“Shane’s baseball activities continue to ramp up, particularly with the running and agility work,” Farrell said.
Victorino has been out since May 24 and has played in just 21 games, batting .242 with one homer and 10 RBIs. He went on the DL with a hamstring injury before tweaking his back during rehab, causing a further setback.
|Red Sox-Orioles postponed, day-night DH set for Saturday||at 10:13 am ET|
The team announced that the game would be made up as part of a day-night doubleheader Saturday with games at 1:05 p.m. and 7:05 p.m.
|Near no-no before Fenway fans gave Jake Arrieta ‘goosebumps’||06.30.14 at 11:48 pm ET|
Jake Arrieta hasn’t always had great memories of pitching in Fenway but he’s always loved the fans and the environment. On Monday, he nearly made Fenway Park history.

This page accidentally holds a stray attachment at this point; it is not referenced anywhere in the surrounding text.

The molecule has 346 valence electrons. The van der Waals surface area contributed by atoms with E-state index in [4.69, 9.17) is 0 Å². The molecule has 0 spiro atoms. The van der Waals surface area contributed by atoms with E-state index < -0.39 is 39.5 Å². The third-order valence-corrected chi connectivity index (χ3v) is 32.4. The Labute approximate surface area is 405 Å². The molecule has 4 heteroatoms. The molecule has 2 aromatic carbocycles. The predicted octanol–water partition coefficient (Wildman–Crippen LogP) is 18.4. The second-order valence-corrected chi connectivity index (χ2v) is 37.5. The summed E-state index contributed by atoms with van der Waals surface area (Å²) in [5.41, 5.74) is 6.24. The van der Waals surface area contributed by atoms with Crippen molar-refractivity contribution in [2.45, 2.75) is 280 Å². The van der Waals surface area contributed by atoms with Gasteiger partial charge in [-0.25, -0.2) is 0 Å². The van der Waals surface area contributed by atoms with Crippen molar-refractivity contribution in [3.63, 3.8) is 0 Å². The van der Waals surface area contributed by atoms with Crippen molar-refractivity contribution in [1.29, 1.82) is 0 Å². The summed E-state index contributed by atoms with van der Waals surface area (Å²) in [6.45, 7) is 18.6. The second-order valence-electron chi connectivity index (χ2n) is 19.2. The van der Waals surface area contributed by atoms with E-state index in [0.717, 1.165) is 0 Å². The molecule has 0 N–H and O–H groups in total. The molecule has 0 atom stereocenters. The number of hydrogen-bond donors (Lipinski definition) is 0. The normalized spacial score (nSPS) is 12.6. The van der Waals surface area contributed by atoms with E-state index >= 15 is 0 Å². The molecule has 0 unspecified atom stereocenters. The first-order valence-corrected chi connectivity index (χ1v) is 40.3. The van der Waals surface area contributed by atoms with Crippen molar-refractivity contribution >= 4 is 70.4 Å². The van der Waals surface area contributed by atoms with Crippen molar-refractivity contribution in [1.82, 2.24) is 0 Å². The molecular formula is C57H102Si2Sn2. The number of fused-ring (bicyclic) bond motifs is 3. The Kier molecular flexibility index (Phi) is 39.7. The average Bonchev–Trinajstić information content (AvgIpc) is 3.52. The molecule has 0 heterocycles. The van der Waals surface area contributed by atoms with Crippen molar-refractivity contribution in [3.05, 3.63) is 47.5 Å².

Before giving up a clean single to right field to Stephen Drew on a misplaced 2-2 fastball, Arrieta was a mere four outs away from becoming just the fourth opposing pitcher to no-hit the Red Sox at Fenway since it opened in 1912 and the first since Detroit’s Jim Bunning in 1958.
“The tension kind of builds there as the fifth and sixth innings kind of approach and then it kind of subsides a little bit,” said Arrieta, who brought a perfect game into the seventh last week against the Reds at Wrigley Field. “The space around me [in the dugout] kind of increases, naturally. But yeah, another special night. It’s special to do it in this ballpark, to do something like this last week in Wrigley and then to do it here, in these two parks is pretty special.”
Arrieta finished with a career-high 120 pitches over 7 2/3 innings, picking up the win in a Cubs’ 2-0 blanking of the Red Sox Monday night.
“Most parks will have it somewhere on the board or on the Jumbotron so you sort of know,” Arrieta said. “During each inning, I might glance I have this many more to work with, and I knew the leash was going to be lengthened a little bit because of the situation. It felt like just any other day really as far as the body goes. I didn’t have to hit so I had a little more in the tank.